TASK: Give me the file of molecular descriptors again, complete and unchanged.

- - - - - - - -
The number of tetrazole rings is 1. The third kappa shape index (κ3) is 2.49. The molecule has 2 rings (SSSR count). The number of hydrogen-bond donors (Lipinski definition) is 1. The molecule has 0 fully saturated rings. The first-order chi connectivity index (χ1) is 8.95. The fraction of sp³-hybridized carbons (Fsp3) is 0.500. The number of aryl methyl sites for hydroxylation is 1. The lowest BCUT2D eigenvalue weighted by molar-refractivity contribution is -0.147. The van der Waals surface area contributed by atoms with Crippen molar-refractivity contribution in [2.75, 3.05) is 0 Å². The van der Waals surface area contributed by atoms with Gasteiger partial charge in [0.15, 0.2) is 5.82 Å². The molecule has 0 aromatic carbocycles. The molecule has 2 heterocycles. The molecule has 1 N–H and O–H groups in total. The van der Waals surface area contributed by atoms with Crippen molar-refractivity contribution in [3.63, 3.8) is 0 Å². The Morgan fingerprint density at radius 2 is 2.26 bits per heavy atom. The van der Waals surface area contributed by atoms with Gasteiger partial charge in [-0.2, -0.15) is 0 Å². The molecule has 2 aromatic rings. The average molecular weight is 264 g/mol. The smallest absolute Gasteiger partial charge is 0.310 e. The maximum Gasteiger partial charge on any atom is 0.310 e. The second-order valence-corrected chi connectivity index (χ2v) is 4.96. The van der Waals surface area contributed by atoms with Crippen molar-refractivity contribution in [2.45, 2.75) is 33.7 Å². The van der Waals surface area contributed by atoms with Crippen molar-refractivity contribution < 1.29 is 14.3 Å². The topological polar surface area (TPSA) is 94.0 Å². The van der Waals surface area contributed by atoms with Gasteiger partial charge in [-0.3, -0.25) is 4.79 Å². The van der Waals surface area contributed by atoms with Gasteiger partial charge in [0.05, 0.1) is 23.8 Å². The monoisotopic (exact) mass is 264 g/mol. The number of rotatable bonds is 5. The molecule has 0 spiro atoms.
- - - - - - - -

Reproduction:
The number of tetrazole rings is 1. The third kappa shape index (κ3) is 2.49. The molecule has 2 rings (SSSR count). The number of hydrogen-bond donors (Lipinski definition) is 1. The molecule has 0 fully saturated rings. The first-order chi connectivity index (χ1) is 8.95. The fraction of sp³-hybridized carbons (Fsp3) is 0.500. The number of aryl methyl sites for hydroxylation is 1. The lowest BCUT2D eigenvalue weighted by molar-refractivity contribution is -0.147. The van der Waals surface area contributed by atoms with Crippen molar-refractivity contribution in [2.75, 3.05) is 0 Å². The van der Waals surface area contributed by atoms with Gasteiger partial charge in [0.15, 0.2) is 5.82 Å². The molecule has 0 aromatic carbocycles. The molecule has 2 heterocycles. The molecule has 1 N–H and O–H groups in total. The van der Waals surface area contributed by atoms with Crippen molar-refractivity contribution in [3.63, 3.8) is 0 Å². The Morgan fingerprint density at radius 2 is 2.26 bits per heavy atom. The van der Waals surface area contributed by atoms with Gasteiger partial charge in [-0.2, -0.15) is 0 Å². The molecule has 2 aromatic rings. The average molecular weight is 264 g/mol. The smallest absolute Gasteiger partial charge is 0.310 e. The maximum Gasteiger partial charge on any atom is 0.310 e. The second-order valence-corrected chi connectivity index (χ2v) is 4.96. The van der Waals surface area contributed by atoms with Crippen molar-refractivity contribution in [2.45, 2.75) is 33.7 Å². The van der Waals surface area contributed by atoms with Crippen molar-refractivity contribution < 1.29 is 14.3 Å². The topological polar surface area (TPSA) is 94.0 Å². The van der Waals surface area contributed by atoms with Gasteiger partial charge in [-0.3, -0.25) is 4.79 Å². The van der Waals surface area contributed by atoms with Gasteiger partial charge in [0.05, 0.1) is 23.8 Å². The monoisotopic (exact) mass is 264 g/mol. The number of rotatable bonds is 5. The molecule has 0 spiro atoms.